Hello and welcome to my blog, this post begins a series on building a Japanese Toolbox. This box will be a gift to my soon to be one year old son, for now a place to store his toys and odds and ends, and hopefully something that he keeps with him as he grows up.
In researching this project and deciding to build a Japanese toolbox, I recalled that Chris Hall of The Carpentry Way blog had offered this project to his students in order to demonstrate advanced level joinery. I’ve followed the Carpentry Way for some time now and have looked in on a few past projects very closely. I requested Chris’ permission to detail my build of his project here on my blog and he gracefully obliged.
I will deviate slightly from the original plans but will make certain to specifically point out where I deviate as I proceed.
The original build and those who have completed beautiful Japanese toolboxes by following along the during the build can be found on Chris’ web forum;
I have decided to build this toolbox in white cypress. White cypress is a well behaved wood, which resaws well and does not move much seasonally. Similarly to the medicine cabinets, I will be using the straight grained sections of this flat sawn lumber. Cutting the lumber in this way also makes it significantly easier to resaw, which will be critical for this project as there will be quite a bit of resawing work. This project will rely on high quality thin material which all has to be sawn down from heavier stock.
After a good few hours of handsawing I had a nice stack of material resting and ready to be prepped for gluing.
I’m prepping the sides of the boards to prepare them for gluing, using David Weaver’s try plane here to shoot the sides.
Now that the panels are complete, they’re ready for flattening. One important note is that I’ve been stickering these panels in between working on them in the hopes that it will help them retaining their flatness.
I have my jack plane and winding sticks here ready to proceed. I will start by taking diagonal cuts to quickly remove material but minimize tearout.
Showing the diagonal cuts here on one of the larger boards.
I follow up with the try plane and remove the scallops left by the jack. The Try plane actually leaves a nice surface, but I continue to fine tune it with the Kanna.
Now that the boards are jointed and thicknessed, I move onto the next stage of work by cutting them to width, jointing a reference side, planing them square and finally planing them to depth.
The end boards are 1/8″ taller to account for a dado joint, but otherwise the boards are identical and so I began laying out the main tenons of the case.
And their corresponding dados.
Now that the major joinery is laid out I can begin cutting the dadoed housings.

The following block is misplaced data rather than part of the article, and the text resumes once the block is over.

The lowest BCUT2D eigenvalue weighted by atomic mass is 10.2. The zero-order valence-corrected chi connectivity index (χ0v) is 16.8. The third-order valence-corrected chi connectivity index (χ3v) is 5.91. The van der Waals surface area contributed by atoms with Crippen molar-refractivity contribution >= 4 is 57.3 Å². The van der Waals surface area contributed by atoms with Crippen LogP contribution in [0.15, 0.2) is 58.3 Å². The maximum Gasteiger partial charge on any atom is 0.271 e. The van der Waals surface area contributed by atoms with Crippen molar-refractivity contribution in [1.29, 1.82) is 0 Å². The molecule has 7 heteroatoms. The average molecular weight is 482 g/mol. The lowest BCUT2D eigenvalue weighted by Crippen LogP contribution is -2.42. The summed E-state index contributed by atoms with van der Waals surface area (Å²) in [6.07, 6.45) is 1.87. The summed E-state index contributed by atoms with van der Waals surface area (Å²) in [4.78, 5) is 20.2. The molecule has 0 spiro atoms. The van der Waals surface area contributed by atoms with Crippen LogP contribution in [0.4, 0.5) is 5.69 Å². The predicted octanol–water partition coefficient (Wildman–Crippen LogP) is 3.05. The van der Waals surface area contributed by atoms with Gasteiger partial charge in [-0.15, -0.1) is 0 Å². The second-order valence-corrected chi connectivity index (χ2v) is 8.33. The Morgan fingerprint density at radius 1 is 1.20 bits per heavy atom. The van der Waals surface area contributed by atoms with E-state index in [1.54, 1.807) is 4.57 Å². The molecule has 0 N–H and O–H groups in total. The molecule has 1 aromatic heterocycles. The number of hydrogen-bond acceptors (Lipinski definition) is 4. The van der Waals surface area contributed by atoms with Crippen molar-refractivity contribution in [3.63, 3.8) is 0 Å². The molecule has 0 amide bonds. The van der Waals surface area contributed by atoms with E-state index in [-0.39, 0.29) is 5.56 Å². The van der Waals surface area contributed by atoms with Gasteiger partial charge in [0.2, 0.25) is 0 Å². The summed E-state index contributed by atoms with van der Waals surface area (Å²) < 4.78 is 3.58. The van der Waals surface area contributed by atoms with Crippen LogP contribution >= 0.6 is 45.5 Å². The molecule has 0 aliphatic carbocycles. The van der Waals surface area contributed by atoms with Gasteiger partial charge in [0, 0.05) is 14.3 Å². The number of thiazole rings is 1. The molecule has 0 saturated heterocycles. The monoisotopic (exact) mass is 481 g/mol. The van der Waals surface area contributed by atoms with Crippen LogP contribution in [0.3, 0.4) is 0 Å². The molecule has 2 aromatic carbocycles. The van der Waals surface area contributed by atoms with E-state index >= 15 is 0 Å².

And receiving grooves for the bottom panel.
Moving right along to the tenons, I begin cutting these out with the dozuki saw.
Then wasting out the sections between the tenons with a coping saw.
At this point might as well kerf the tenons, these kerfs will be for wedges to secure the tenons.
Now that these are complete, I move along to sawing the baseline at the ends of the panels.
At this point I set aside the end panels to begin cutting joinery into the side panels, starting with the stopped dados which will house the center supports. I begin by sawing the sides of the joint as deep as possible, then paring them to the proper depth with a witch’s tooth (router plane).
I’m deviating from Chris’ plan a bit here by making these center supports taller and having them overlap the base panel’s groove. The reason why I have decided to do this is to split the base panel into three smaller panels. Rather support the center of the panel with tenons I can have the panel sit in rabbeted grooves.
A major point in Chris’ project are the hell tenons (Jigoku Hozo), I will be doing a number of hell tenons on this build, but I have eliminated a few of them with other joinery.
Next the stopped groove which will receive the base panel is cut. I did not take photos of the process but it was done with a combination of a Kibiki and a router plane (witch’s tooth).
Following that I have returned to the end panels to remove the waste between the tenons. I have processed this work with set of paring chisels. I keep a variety of sizes of paring chisels on hand and the reason being is that I can quickly chop away material with a small chisel then return with a larger chisel to chop to the line.
There are grooves on both sides of this panel, so the area where the groove is leaving an unsupported section is left intact until the panel is flipped over where it can be chopped away without splitting away material.
The end panel is then laid onto the side panel so that I can transfer marks to the panel from the cut tenons. I do this both on the inside and outside of the panel.
A quick way to remove waste with square or nearly square mortises is to drill their centers, and I do so here, then pare away the remaining waste.
The center section is then sawn away with a coping saw and then pared like the others.
At this point I test fit the tenons to ensure that they’re protruding accurately through the panel, then return to the bench to cut away the sides at an angle to allow room for the tenons to receive their respective wedges.
The area between the panel and the start of the dado groove is fairly thin and so I am using a guide to make certain that my work is done accurately. I pare along the paring block to trim the sides.
Finally one side is complete and test fitted.
There will be quite a number of additional mortises in this panel before the project is complete, but I think it is off to a good start.
Thank you for joining me and I hope that you have enjoyed.